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Online train crash: aftermath of the Digital Railroad’s closure

November 5th, 2008Posted by in Online Journalism, Photography

It would be a terrifying discovery for a photographer: to find you had just a few days to retrieve all your data from an online photo archive.

That’s exactly what happened to users of the Digital Railroad (DRR), when the site found itself in financial trouble, as we reported on here the other week.

Vincent Lafloret describes over at his blog how, although he personally has not lost out (he uses PhotoShelter) he thinks what has happened is ‘shameful’ and ‘inexcusable’.

“…you add the fact that everyone will then try to download their content simultaneously – and your bandwidth will dwindle instantly – and your pretty much ensure the digital apocalypse…few if any will be able to retrieve all of their images in time – before the servers are shut down.   This is utterly irresponsible of them – it’s completely reprehensible.  It’s something they should revisit immediately.”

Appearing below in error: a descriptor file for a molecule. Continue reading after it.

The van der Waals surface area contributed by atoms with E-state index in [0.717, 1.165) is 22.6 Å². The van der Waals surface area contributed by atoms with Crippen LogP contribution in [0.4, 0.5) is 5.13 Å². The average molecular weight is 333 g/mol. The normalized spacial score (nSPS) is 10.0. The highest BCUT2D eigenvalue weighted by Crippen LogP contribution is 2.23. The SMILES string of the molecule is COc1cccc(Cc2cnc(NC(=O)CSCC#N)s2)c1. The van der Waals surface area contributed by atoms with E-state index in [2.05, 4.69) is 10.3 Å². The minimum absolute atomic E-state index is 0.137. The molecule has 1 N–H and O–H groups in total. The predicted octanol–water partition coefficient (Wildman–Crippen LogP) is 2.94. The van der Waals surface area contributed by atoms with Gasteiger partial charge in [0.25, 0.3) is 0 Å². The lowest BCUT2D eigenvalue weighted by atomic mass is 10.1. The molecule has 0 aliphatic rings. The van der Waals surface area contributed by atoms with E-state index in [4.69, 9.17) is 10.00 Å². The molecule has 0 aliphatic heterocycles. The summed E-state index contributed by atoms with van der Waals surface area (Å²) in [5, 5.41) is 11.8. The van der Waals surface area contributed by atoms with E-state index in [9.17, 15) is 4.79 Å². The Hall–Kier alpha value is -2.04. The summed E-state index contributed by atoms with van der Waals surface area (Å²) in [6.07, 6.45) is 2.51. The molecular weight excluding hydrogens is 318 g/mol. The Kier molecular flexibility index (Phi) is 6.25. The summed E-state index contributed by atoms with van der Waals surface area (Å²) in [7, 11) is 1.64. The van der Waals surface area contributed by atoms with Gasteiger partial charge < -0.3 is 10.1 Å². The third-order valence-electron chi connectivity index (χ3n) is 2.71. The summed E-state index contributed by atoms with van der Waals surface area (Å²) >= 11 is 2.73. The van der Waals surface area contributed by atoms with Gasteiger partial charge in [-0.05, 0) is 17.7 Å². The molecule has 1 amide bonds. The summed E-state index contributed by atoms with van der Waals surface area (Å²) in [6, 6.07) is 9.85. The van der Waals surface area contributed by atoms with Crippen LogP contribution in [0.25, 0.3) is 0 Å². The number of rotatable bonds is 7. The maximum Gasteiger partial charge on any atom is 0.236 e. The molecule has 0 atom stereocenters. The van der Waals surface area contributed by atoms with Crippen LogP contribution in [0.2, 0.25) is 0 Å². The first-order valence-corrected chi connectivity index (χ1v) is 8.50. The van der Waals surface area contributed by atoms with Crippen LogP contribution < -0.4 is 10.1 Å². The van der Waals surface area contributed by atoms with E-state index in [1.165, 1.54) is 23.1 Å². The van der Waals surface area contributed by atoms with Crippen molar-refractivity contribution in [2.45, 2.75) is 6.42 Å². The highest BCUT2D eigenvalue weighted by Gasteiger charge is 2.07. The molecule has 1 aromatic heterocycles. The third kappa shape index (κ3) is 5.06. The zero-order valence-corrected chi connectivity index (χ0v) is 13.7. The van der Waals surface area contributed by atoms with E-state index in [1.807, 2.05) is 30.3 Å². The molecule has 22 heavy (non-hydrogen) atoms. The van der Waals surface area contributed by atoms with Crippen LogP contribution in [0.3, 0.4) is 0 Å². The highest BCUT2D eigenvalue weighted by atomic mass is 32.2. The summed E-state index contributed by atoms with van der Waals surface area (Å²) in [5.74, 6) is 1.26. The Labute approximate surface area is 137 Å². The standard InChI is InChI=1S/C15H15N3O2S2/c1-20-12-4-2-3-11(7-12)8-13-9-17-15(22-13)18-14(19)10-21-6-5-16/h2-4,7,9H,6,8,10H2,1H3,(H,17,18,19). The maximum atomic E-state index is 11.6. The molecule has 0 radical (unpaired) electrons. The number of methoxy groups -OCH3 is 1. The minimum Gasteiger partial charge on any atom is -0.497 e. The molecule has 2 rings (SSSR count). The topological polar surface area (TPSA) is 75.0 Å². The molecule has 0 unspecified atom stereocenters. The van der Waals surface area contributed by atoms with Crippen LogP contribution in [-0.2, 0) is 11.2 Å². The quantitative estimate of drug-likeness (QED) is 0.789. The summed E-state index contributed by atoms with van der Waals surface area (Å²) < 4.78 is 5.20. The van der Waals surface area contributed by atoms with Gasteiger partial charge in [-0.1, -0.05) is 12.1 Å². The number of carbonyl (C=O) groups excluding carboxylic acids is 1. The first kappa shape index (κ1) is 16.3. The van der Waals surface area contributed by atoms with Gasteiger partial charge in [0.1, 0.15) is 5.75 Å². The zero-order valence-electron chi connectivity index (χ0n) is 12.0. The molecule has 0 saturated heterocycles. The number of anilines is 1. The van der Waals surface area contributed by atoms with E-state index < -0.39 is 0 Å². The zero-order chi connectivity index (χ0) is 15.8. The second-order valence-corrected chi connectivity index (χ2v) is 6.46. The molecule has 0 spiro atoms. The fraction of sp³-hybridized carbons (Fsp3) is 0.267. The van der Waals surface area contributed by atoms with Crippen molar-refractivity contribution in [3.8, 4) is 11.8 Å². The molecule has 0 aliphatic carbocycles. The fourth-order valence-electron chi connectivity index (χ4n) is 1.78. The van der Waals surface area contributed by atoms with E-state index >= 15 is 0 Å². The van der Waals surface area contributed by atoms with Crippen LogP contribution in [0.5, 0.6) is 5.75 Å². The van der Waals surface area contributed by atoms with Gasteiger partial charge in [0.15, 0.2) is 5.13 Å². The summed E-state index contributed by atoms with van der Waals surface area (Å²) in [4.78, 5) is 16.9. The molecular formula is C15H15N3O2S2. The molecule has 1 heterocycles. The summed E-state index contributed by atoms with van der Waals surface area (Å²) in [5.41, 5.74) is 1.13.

A message on the defunct site doesn’t provide much support:

This afternoon PaidContentUK reports that the site is now reviewing a buy-out offer, which could make the photos accessible again. According to PaidContent:

…”DRR’s adminstrator Diablo Management also said it had a letter of intent to buy the site’s hardware and software, with the suitor intending to make the photos accessible once again. Who’s the buyer? Diablo cryptically said it was a “20-year fixture” in the business that “owns a multi-agency digital media marketplace composing more than 25 million images, news stories, and video clips” which it licenses to 5,000 news media customers.”

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